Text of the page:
The greater obstacle to mentoring Biblical womanhood is the older woman.  It is the older woman who resists the opportunity to mentor.  Why?  Maybe because we are afraid.  Perhaps we’re afraid to mentor because it means we have to act our age.  Perhaps we’re afraid to mentor because it means re-visiting our past mistakes and becoming vulnerable all over again.  Perhaps we’re afraid to mentor because we fear rejection by younger women.

Some of us might be afraid because we are untrained.  Perhaps no one mentored us with God’s Word.  Perhaps we were led off the good path of life on painful and dangerous detours by older men and women we trusted more than God.  Perhaps a parent, professor, friend or even a pastor that we trusted had been deceived by “silly myths” and passed them on to us.  Out of respect for them, we may feel defensive about what they taught us.  The ideas to which we cling.  But, letting the light of God’s Word illuminate the dark corners of our minds, may we move out of a defensive posture.  Lift up in prayer the person who passed wrong ideas on to us.  Let go of “silly myths” and deception.

I’m a baby-boomer.  Talk about a generation influenced by “silly myths!”  My generation was raised with no boundaries; told to obsess on our bodies; dared to compete with men; and sent to the university where marriage, family, and the church were mocked and boldly dismantled.

The fact is, we can’t mentor if we’re afraid to act our age.  If we don’t want to accept where we’re at in life.  If we’re afraid to re-visit our past and acknowledge our failures.  If we’re afraid of rejection.  In other words, we can’t mentor if it’s all about me.

I can’t mentor if it’s all about me.  My fears.  My inabilities.  My past.  I can’t make a positive difference in my world if it’s all about me.  I can, however, make a life-changing difference if I’m all about God.  God’s Word.  God’s Word in Jesus Christ.  It is God’s Word that tells me who I am and why I exist.  Trusting the Word, I don’t need to fear myself or the world.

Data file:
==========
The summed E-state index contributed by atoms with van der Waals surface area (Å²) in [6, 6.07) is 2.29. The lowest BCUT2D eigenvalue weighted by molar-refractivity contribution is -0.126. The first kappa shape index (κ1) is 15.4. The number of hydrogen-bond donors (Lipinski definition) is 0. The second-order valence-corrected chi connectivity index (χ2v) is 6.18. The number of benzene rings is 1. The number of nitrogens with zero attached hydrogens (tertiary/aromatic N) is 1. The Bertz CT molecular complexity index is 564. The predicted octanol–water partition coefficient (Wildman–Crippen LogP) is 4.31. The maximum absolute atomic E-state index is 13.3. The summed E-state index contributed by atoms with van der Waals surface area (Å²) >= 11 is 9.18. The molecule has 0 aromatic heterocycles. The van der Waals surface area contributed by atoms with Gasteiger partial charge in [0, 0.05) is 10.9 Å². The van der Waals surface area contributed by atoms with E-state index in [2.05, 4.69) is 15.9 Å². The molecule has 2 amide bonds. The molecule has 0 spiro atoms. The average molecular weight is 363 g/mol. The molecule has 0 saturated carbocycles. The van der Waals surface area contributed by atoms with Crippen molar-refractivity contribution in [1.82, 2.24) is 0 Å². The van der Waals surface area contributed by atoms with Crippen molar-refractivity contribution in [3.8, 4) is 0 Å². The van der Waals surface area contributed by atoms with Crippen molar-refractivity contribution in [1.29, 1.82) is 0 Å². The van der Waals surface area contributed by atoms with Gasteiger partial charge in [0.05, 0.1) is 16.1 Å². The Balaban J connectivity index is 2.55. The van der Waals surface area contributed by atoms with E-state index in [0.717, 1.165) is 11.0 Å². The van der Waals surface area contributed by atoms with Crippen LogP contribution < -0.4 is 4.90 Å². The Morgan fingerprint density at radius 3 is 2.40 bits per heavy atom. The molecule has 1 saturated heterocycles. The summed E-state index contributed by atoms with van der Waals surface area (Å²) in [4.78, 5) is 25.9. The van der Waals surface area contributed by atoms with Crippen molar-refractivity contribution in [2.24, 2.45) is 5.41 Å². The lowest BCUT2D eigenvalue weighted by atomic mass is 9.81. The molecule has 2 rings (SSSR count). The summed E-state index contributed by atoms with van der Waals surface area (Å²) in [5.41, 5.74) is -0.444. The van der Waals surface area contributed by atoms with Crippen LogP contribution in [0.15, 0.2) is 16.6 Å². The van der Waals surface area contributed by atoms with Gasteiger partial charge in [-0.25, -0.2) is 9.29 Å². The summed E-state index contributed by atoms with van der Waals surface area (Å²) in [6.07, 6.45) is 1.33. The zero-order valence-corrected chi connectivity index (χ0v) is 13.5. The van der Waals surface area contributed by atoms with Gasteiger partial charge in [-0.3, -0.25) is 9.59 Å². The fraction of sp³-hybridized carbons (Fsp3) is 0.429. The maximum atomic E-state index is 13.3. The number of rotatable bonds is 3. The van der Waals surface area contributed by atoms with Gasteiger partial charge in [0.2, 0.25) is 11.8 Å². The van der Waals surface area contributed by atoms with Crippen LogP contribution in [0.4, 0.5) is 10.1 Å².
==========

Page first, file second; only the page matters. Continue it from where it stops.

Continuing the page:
As an older woman, I think God wants me to accept my age.  My experiences.  My failures.  My disappointments.  Then, making use of all of these, He wants me to warn.  Train.  Equip the younger women He places in my life.  There is only one thing necessary for me to mentor: His Word.  Trusting God’s Word and using it makes me wise.  Willing.  Confident.  Less focused on self and more focused on others.

The world is not my friend.  Recognizing this, I (and all older women) mentor with the Word of God.  Away from “silly myths.”  Toward hope.

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This week I will be speaking twice.  In my home town.

I am nervous.  Unable to focus.  Doubtful.   It isn’t that I doubt the mentoring ministry I represent.   Nearly every day I see evidence that our culture has lost its way.  That we’ve forgotten (or never been told) how to live as men and women.   The Word of God compels me more today than it did when I was first nudged from my comfort zone to begin Titus 2 for Life.

But, I’m a person affected by environment.  I’ve been known to take a candle along with me on a trip just in case the hotel room is cold and unwelcoming.  I’m also affected by other people.  It matters to me that relationships are built, not destroyed.   I’m acutely aware of body language.  Once, while speaking about a controversial issue, I heard a scribbling noise.  To my side, a woman was pressing her pencil hard on a page in her study guide.  Head bent down, whole body engaged, she blackened the paper with great sweeping motions.   Was she angry… or hurting?   Whichever, she had my attention: How should I respond?

So, what happens when speaking in my own home town?  To the people with whom I live?  I’m extra sensitive to my closest neighbors and tender relationships.  Differing perspectives.  Maturity and immaturity.  A sense — or lack — of humor.  Personal history.  Agreement.  Disagreement.  Defenses down… or up.  Do I only imagine it, or does the room close in?  Confuse my thoughts?  Leave me a bumbling fool?   What words can I utter that will be right for everyone?  These people with real lives… my closest neighbors?

His Words.  Not mine.  His Truth.  Not my opinion.

Every word of God proves true; He is a shield to those who take refuge in Him.  Do not add to His words . . . (Proverbs 30:5).”

I covet your prayer: His Truth from my mouth.  For the sake of my neighbors.

Maybe I will take a candle.

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A sudden and strange sounding illness has forced a good friend of mine to a hospital bed.  As her husband explained, God must want her with us because she could have died.

I know my friend very well.  She is a true caregiver.  Many in her extended family depend on her.  I pray that the Great Physician restores my friend to good health.  Selfishly, I’d like to grow old(er) with her.  But, this is probably a good time to remind my friend (and myself) of something.

Sometimes, caring for people is what we do.  It is what we’re known for.  It becomes our identity.  But, our identity is first and foremost a creation of God and treasure of Christ.  As women, our vocation is “helper.”  Our identity doesn’t change with the circumstances of life; we don’t lose our identity.  But, we do need a break from our vocation of helping others… at least once in awhile.

There need be no fear.  Such “time out” will not make us less valuable.

“Time out” to rest in God’s hands can be encouraging time for a “helper.”